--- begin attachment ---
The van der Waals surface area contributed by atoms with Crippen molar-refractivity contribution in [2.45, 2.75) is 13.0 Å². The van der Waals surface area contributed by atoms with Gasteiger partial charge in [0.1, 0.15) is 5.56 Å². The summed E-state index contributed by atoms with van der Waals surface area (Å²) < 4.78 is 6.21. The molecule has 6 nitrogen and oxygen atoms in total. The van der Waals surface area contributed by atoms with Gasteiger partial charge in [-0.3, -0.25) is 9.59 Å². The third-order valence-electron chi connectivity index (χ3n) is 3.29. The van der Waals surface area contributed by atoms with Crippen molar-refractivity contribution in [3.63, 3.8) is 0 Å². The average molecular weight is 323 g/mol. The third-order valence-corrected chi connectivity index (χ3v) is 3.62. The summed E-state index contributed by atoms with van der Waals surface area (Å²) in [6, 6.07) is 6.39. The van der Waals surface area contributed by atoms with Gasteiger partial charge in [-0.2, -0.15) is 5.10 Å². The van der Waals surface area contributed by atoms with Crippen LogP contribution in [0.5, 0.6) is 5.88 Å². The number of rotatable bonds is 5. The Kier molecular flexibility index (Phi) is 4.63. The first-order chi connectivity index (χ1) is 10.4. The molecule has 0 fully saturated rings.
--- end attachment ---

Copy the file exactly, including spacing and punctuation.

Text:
The van der Waals surface area contributed by atoms with Crippen molar-refractivity contribution in [2.45, 2.75) is 13.0 Å². The van der Waals surface area contributed by atoms with Gasteiger partial charge in [0.1, 0.15) is 5.56 Å². The summed E-state index contributed by atoms with van der Waals surface area (Å²) < 4.78 is 6.21. The molecule has 6 nitrogen and oxygen atoms in total. The van der Waals surface area contributed by atoms with Gasteiger partial charge in [-0.3, -0.25) is 9.59 Å². The third-order valence-electron chi connectivity index (χ3n) is 3.29. The van der Waals surface area contributed by atoms with Crippen molar-refractivity contribution in [3.63, 3.8) is 0 Å². The average molecular weight is 323 g/mol. The third-order valence-corrected chi connectivity index (χ3v) is 3.62. The summed E-state index contributed by atoms with van der Waals surface area (Å²) in [6, 6.07) is 6.39. The van der Waals surface area contributed by atoms with Gasteiger partial charge in [-0.2, -0.15) is 5.10 Å². The van der Waals surface area contributed by atoms with Crippen LogP contribution in [0.5, 0.6) is 5.88 Å². The number of rotatable bonds is 5. The Kier molecular flexibility index (Phi) is 4.63. The first-order chi connectivity index (χ1) is 10.4. The molecule has 0 fully saturated rings.